See more of the story

Q: My 2006 Corvette key fobs work in every way except to start the car in the normal way. I have followed directions to "reprogram" the original key fobs with no success. Shortly after I purchased the car I started getting "no key fobs detected" on the driver information center panel. The vehicle starts when the fob is in the holder located in the glove box. When I follow reprogramming directions the only thing that happens is the fobs become totally inoperative. To fix this I disconnect the battery and they work, except to start the car the way it is designed. The local dealer tried twice with no luck. Most say the remote control door lock receiver (RCDLR) would not be the problem if it starts with the fob in the glove box. Hope you can find an answer.

A: My ALLDATA automotive database pulled up GM service bulletin PIC5961 that addresses this exact issue. It identifies a transistor in the RCDLR as the likely cause. To confirm this is the problem, sit in the vehicle with a known good fob — not in the glove box holder — and press the start button. If you hear only one click rather than several clicks, that pesky transistor in the RCDLR is misbehaving. The solution is to replace the RCDLR located above the radio behind the trim on the right side.

Q: I need help diagnosing a problem with flickering dash and headlights on my 2005 Dodge Grand Caravan with 150,000 miles on it. The problem first occurred last fall. I had the alternator replaced, which appeared to fix the problem. A few days ago the flickering started again. In both instances the problem started when the weather became colder. The battery is a year old.

A: Operating the heater blower motor, lighting system and rear window defroster during cold weather increases electrical demand from the battery and charging system. Some voltage fluctuation — the cause of the flickering — at low engine speeds with heavy electrical loads is not abnormal.

Having replaced the alternator may not have addressed the issue. The electronic voltage regulator (EVR) is an integral part of the powertrain control module and is not a separate component. Alternator output is controlled by the EVR monitoring voltage and regulating the alternator's field winding up to 250 times per second to reach a calculated target voltage. Any increased resistance in the charging system — battery, alternator or chassis ground connections — can cause voltage fluctuations. With an 11-year-old vehicle with that many miles on it, I'd start by cleaning and freshening any and all connections in the charging circuit.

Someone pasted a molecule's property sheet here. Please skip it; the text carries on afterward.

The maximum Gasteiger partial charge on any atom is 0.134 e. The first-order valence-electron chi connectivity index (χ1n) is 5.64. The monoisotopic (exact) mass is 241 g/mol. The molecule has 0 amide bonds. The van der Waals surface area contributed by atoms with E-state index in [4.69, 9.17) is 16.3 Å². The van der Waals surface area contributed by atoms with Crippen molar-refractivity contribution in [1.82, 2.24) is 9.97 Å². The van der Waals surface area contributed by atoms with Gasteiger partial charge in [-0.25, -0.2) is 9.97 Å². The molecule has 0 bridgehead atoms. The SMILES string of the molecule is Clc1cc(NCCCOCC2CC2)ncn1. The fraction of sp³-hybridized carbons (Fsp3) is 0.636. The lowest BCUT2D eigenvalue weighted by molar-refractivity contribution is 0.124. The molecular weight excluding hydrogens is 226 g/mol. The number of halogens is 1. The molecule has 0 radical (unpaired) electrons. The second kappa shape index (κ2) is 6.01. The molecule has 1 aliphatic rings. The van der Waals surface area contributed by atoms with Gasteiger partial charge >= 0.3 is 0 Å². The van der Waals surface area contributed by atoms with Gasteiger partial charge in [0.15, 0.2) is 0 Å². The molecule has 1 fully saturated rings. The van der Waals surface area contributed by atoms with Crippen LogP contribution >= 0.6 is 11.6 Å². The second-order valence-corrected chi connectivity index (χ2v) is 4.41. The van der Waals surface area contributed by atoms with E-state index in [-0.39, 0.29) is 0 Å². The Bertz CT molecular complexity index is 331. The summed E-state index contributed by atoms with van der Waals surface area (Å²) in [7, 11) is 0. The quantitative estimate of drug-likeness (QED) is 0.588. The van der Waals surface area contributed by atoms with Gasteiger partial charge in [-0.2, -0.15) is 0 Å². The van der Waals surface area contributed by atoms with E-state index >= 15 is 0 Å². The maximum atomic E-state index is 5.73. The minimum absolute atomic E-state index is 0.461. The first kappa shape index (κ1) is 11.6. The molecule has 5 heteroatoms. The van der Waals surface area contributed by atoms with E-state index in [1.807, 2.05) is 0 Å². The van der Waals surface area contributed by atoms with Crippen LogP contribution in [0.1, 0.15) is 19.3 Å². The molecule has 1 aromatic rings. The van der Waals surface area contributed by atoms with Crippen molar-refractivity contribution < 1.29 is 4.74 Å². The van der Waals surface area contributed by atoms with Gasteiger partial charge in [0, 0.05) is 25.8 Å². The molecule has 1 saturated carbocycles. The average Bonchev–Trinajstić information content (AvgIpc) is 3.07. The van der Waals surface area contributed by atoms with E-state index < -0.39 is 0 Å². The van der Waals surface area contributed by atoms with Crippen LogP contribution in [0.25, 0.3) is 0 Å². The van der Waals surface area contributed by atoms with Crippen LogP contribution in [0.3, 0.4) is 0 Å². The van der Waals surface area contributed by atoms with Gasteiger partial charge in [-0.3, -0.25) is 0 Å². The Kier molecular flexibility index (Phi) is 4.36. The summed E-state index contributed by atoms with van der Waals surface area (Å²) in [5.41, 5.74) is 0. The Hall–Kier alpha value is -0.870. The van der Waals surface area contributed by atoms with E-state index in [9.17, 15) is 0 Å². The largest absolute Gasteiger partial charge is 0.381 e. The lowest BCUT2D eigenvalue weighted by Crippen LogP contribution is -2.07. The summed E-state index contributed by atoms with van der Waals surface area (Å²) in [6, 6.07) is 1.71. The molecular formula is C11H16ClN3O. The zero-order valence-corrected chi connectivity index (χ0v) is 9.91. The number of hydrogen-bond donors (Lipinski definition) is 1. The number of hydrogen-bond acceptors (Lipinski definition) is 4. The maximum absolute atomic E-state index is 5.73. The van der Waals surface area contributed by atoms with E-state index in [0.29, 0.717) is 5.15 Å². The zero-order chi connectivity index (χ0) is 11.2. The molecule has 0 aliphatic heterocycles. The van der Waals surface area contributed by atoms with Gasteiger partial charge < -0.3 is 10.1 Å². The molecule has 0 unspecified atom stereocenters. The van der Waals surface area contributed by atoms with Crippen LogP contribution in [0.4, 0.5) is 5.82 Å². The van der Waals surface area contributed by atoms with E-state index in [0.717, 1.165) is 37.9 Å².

But as long as the battery stays charged, the issue is relatively minor.

Q: I have a 2005 Buick LeSabre with almost 99,000 miles. The service engine light came on about a month ago. I cleaned up around the gas filler neck and put the cap back on again and the light went off after a few starts. Within a couple of weeks the light reappeared and I brought the car to several auto parts stores and had a free analysis done, both of which came back with a code of P0171. A Buick dealer came up with the same code, then removed the code and told me to drive it until it starts to run rough and then bring it back in. A family member recommended a friend that runs a car repair service shop. He changed the mass air flow sensor and sent me on my way. Two days later the service light reappeared again. Do you have any good ideas what is wrong?

A: The P0170 fault code is triggered when the fuel/air mixture is too lean on cylinder bank 1 of the V6 engine. Possible causes include a vacuum leak, faulty fuel injector or an incorrect signal from one of the oxygen sensors on that bank.